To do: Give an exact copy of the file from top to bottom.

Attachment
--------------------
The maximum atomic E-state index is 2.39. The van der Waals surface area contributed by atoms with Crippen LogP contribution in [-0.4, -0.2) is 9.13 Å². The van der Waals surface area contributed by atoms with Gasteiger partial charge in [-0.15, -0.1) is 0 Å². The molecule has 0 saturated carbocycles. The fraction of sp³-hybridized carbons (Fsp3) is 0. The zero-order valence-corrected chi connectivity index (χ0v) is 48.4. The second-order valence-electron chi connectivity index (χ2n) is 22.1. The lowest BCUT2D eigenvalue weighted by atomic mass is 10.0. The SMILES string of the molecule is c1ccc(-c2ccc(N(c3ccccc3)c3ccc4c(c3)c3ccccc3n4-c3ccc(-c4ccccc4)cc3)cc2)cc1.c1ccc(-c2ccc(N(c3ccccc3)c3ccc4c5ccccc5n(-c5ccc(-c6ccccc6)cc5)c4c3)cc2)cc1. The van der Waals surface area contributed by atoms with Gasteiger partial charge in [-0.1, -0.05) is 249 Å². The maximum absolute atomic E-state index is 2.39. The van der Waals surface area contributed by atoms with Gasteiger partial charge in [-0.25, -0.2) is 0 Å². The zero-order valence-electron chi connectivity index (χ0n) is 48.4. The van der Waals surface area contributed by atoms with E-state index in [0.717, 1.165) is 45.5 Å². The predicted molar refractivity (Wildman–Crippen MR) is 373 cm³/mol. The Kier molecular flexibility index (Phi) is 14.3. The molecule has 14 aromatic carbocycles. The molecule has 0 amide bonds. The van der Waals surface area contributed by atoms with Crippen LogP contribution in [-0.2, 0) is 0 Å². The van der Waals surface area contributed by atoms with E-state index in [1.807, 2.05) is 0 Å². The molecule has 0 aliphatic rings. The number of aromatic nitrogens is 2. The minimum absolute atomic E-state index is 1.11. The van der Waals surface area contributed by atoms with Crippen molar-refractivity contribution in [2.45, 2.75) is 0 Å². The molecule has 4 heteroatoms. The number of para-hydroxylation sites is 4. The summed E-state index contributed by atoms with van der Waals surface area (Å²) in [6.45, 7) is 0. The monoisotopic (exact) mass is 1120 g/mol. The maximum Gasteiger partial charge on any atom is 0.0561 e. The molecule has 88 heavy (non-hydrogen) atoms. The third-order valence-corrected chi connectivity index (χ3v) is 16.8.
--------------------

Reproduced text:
The maximum atomic E-state index is 2.39. The van der Waals surface area contributed by atoms with Crippen LogP contribution in [-0.4, -0.2) is 9.13 Å². The van der Waals surface area contributed by atoms with Gasteiger partial charge in [-0.15, -0.1) is 0 Å². The molecule has 0 saturated carbocycles. The fraction of sp³-hybridized carbons (Fsp3) is 0. The zero-order valence-corrected chi connectivity index (χ0v) is 48.4. The second-order valence-electron chi connectivity index (χ2n) is 22.1. The lowest BCUT2D eigenvalue weighted by atomic mass is 10.0. The SMILES string of the molecule is c1ccc(-c2ccc(N(c3ccccc3)c3ccc4c(c3)c3ccccc3n4-c3ccc(-c4ccccc4)cc3)cc2)cc1.c1ccc(-c2ccc(N(c3ccccc3)c3ccc4c5ccccc5n(-c5ccc(-c6ccccc6)cc5)c4c3)cc2)cc1. The van der Waals surface area contributed by atoms with Gasteiger partial charge in [-0.1, -0.05) is 249 Å². The maximum absolute atomic E-state index is 2.39. The van der Waals surface area contributed by atoms with Gasteiger partial charge in [-0.25, -0.2) is 0 Å². The zero-order valence-electron chi connectivity index (χ0n) is 48.4. The van der Waals surface area contributed by atoms with E-state index in [0.717, 1.165) is 45.5 Å². The predicted molar refractivity (Wildman–Crippen MR) is 373 cm³/mol. The Kier molecular flexibility index (Phi) is 14.3. The molecule has 14 aromatic carbocycles. The molecule has 0 amide bonds. The van der Waals surface area contributed by atoms with Crippen LogP contribution in [-0.2, 0) is 0 Å². The van der Waals surface area contributed by atoms with E-state index in [1.807, 2.05) is 0 Å². The molecule has 0 aliphatic rings. The number of aromatic nitrogens is 2. The minimum absolute atomic E-state index is 1.11. The van der Waals surface area contributed by atoms with Crippen molar-refractivity contribution in [2.45, 2.75) is 0 Å². The molecule has 4 heteroatoms. The number of para-hydroxylation sites is 4. The summed E-state index contributed by atoms with van der Waals surface area (Å²) in [6.45, 7) is 0. The monoisotopic (exact) mass is 1120 g/mol. The maximum Gasteiger partial charge on any atom is 0.0561 e. The molecule has 88 heavy (non-hydrogen) atoms. The third-order valence-corrected chi connectivity index (χ3v) is 16.8.